“Cooking is an act of love, a gift, a way of sharing with others the little secrets — ‘piccoli segreti’ — that are simmering on the burners.” Sophia Loren

sophia loren two women getty imagesWhen I was young and attending school in a northern suburb of London we ate with our form at big wooden tables, family style, or family style with servers. The servers were apron wearing ladies who would roll a trolley to the table and set out the meal. Some of it was delectable — particularly dessert — because more often than not it was covered with custard sauce. Some things were mediocre, like elevenses, a snack of floppy brown bread topped with margarine, its only saving grace was the accompanying cup of tea. Then there were things that were mystifying, because they sounded familiar, like Spaghetti Bolognese, but were almost unrecognizable; limp noodles covered with a slippery gelatinous tomato sauce, speckled with suspect cheese and mystery meat — nothing like what I remembered from home.

It’s winter in the northern hemisphere so I thought I’d post a recipe for something endorphin releasing and cozy:

Spaghetti Bolognese, the way my mother made it.

Well, not exactly the way my mother made it. Mom would go to her favorite butcher and buy a pound of chuck and grind it at home with a metal contraption she attached to the counter that you hand-cranked — and out would come hamburger. I know it’s important to know where your food comes from, but I like a little more distance between myself and once living ingredients.

Back to the Bolognese

In a separate pan fry three pieces of bacon until crisp, blot with paper towels and set aside. In a large skillet sauté one large diced onion in olive oil until it is caramelized. Mince three cloves of garlic and toss into the pan and stir for thirty seconds, never brown your garlic. Add a pound of ground chuck and stir around with a fork until partially cooked, add a splash of half-and-half (this will tenderize the beef) and sauté until done. Add 1 teaspoon fresh thyme, one handful of fresh basil, and one bay leaf. Crumble your crispy bacon into the meat mixture. Pour in one large can of crushed San Marzano tomatoes, one glass good wine (white or red, but red makes your sauce a little purple), simmer for one hour until the flavors are developed. Salt and pepper to taste then serve on top of spaghetti with freshly grated Parmesan cheese.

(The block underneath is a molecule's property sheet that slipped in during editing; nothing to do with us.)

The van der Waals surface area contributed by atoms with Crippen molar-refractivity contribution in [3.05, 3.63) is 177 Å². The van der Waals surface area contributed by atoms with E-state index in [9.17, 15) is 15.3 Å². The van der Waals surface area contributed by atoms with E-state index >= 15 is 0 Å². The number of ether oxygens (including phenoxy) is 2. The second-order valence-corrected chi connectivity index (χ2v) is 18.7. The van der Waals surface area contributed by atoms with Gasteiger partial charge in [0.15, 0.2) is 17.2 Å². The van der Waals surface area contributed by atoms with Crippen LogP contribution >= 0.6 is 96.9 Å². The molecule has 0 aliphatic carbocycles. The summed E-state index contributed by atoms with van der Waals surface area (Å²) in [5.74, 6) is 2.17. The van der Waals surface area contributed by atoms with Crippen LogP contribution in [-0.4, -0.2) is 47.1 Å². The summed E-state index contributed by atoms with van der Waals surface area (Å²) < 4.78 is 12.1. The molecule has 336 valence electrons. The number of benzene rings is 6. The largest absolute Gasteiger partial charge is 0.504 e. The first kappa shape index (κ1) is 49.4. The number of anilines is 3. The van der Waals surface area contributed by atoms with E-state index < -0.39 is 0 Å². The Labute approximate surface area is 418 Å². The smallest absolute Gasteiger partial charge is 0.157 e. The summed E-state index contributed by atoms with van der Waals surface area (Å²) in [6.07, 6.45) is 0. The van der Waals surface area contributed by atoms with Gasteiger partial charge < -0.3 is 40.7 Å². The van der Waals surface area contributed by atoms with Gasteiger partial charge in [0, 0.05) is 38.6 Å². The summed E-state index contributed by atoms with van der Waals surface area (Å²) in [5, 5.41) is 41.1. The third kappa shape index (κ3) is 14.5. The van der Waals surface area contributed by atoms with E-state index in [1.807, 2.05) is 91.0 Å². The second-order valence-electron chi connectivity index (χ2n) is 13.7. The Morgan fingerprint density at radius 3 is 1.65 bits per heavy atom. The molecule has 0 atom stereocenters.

All my ‘piccoli segreti” have to do with Hollywood, but I have a nasty winter cough right now so I have been slack about everything but napping and hydrating. I haven’t got Pippa’s narration of chapter six of It’s in His Kiss on SoundCloud, but I will post all the tracks so far so you can get caught up…


  1. iolacontessa

    MY husband is 100% ITALIAN and he would say EXCATLY what SOPHIA said!COOKING IS AN ACT OF LOVE………He would tell me still does put some LOVE In that sandwich!!IT MAKES A DIFFERENCE!
    ARE you telling US YOUR MAMA was of ITALIAN descent?I will TRY The BOLOGNESE maybe tonight!

    • Another friend I can’t wait to meet in real life, although it would be even better if you were there too!!!
      As for feeling better, I have never sipped so many glasses of water a day in my life. I tell you what I am feeling, hydrated 😉 .

  2. iolacontessa

    MOLTO BUONO……….however, I used dried thyme and that was a BIG MISTAKE……….I know better.WE ATE FOR DINNER and I had I BIG BIG BOWL.I also took it to my 90 year old MOTHER for her dinner…………I am happy to report she does not eat much these days and she ATE everything in her plate!TRA >>LA!
    I am ALWAYS looking for new recipes……………..GRAZIE BELLA!
    WHAT GOOD NEWS you shared………….A FEVER!!!

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